4. Like TKW, I have never had this much patience in my entire life. Eldest, with all his issues, doesn’t really do well with reasoning. I’ve tried, but it just doesn’t work that well. At least, it doesn’t work as well as, “You have two minutes to play.” And then when the two minutes are up, I say, “We’re leaving,” and proceed to pretend to walk off without him. He now knows that “We’re leaving” means that he can either come with us or not, but he’d better make a decision quickly. I don’t know what I’d do if he ever decided just to stay. That’s the flaw in this method.

  5. Indeed. Our kids don’t know us. That seems to be coded in human genes though. They can’t admire us too much. Issues.

  6. Shit, you worked out AND were that patient, before embarking on the holy hell I know as feeding time at the zoo? You deserve freaking mother of the year in my book. Summer vacation started last Friday and I can honestly say that Mommy is ready to go back to work. Not because I don’t love my children, but damn, the school version of them DOES NOT translate at home. Home version of kids SUCKS…I mean, how much whining and arguing can one human being take….

    They don’t know anything either ;)

  7. HAHAHAHAHAHAHAHAROFLHAHAHAAH holy hell…..hahahahahaaHAHAHAA! omg do you remember that cheesy 80’s movie where the guy dies and goes to like purgatory or something and everyone is dressed in white and they ride these trains to see movies of the parts of their lives that are being used to determine if they go to heaven or hell? ok well i just sat through a movie of a part of my life but you were me and yours were mine and it was funny and i realized we passed the good mother test!lol! ok well it wasn’t exactly the same, my littlest would have been darting back and forth asking if i could see the green monsters shooting lasers through the force field cause they would be trying to make her stay too. oh geeze, still laughing. !

  8. Oh, my. I still have PTSD from that day at the gym. I didn’t even get to *use* the gym. I had to supervise the bouncing and nonsense.

    @Kitch I am more zen with witnesses, which there often are. But the veneer is thin, my friend, and what’s beneath is cheap mama plywood.

    @dirtdonthurt Wait with me, for when the younger ball of awesomeness starts sassing me, I will lose it with great frequency. I really am only hanging with this high wire act because it seems as though all the moms around me are more patient.

    @jc yeah, that kid is often chemically-processed dairy to my sparkly Unicorn self.

    @Fie, yeah, he’d stay. I tried that line once when he was young and he was terrified and devastated. And we talked about how I’d never leave him. So he knows. I should never have been so honest or reassuring.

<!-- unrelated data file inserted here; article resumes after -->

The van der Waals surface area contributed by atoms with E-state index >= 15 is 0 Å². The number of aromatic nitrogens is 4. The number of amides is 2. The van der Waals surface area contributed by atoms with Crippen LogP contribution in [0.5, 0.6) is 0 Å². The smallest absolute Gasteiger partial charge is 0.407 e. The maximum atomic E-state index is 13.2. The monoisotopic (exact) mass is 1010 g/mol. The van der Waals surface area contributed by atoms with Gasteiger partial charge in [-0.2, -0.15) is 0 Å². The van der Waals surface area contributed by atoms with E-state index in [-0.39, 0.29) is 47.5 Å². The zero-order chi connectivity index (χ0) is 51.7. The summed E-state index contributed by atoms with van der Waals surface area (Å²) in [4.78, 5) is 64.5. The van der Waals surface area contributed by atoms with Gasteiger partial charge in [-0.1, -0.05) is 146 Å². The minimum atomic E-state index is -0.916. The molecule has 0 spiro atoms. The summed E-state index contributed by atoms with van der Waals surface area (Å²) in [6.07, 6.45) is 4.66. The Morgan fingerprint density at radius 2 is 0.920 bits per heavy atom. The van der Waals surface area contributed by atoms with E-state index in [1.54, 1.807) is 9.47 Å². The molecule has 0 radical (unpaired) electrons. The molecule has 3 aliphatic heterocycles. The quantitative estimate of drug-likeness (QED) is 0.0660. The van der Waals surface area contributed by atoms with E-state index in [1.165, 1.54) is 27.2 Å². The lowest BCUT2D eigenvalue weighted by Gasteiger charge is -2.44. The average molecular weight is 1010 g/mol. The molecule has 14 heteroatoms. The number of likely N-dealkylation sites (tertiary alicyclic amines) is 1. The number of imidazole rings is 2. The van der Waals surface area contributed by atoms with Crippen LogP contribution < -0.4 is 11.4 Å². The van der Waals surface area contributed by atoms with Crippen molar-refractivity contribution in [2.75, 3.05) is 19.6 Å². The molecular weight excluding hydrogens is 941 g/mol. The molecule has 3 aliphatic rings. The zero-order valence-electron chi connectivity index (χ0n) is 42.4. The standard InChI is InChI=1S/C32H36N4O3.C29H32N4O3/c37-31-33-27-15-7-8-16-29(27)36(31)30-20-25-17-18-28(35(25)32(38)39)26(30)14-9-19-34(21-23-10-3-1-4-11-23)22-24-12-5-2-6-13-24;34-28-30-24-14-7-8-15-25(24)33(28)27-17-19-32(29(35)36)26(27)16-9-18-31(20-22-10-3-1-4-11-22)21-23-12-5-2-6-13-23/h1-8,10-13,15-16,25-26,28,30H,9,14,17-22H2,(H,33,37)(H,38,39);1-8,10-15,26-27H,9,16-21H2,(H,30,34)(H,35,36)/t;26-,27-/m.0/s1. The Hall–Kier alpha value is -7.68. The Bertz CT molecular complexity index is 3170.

@subWOW I know…I guess I don’t wish for some Oedipal freak show. But maybe a teenie bit of respect? Itsy bitsy?

    @Maria oh, I didn’t get to work out. I have to stay with them at the bounce room. I don’t have the heart to use the gym child care. But summer with kids ranks high on my list of phobia. It doesn’t help that every teacher and babysitter tells us “oh, they were great” because we just never get that. I wish I could videotape the version of him at one of these “he was just fabulous” so I could see such a phenomenon just once.

    @tara I know full well that soon the tiny one will join in. For now, it is my only sanity that he goes along with me. Once it’s two against me, I’m gonna look into binge drinking and corporal punishment. And Cheetos.

    @letmestart you would think so, right? My angries make loud overtures toward overthrowing my kinder, gentler side. Why can’t he hear them? Guess I should teach him to watch for the signs. As soon as I figure out what they are.

  9. i binge drink. it happens. i’m not proud. oh and nap, i soooo miss mothering. the snake breath cracks my kids up too. brilliant. when they ceased publication i felt like a friend died. sniff.

  10. A friend and I were talking about how we miss Mothering. I don’t want to read it online. It seemed like the only place I was center, not way out on the margins.

    Binge drinking sounds really, really good. Except I’m too old to shake off the effects the next morning, and these effers are up and out of control by 6am. I’d have to be drunk by noon and sobered by 9pm. Not a great option. But it’s *totally* in my back pocket as a Plan B.

  11. Jane, I didn’t feel very patient, since I was fuming the whole time. I guess controlling how I order him around is all the patience I can hope for.
    *Some* days you need the padded room? Most days I inappropriately envy those in comas.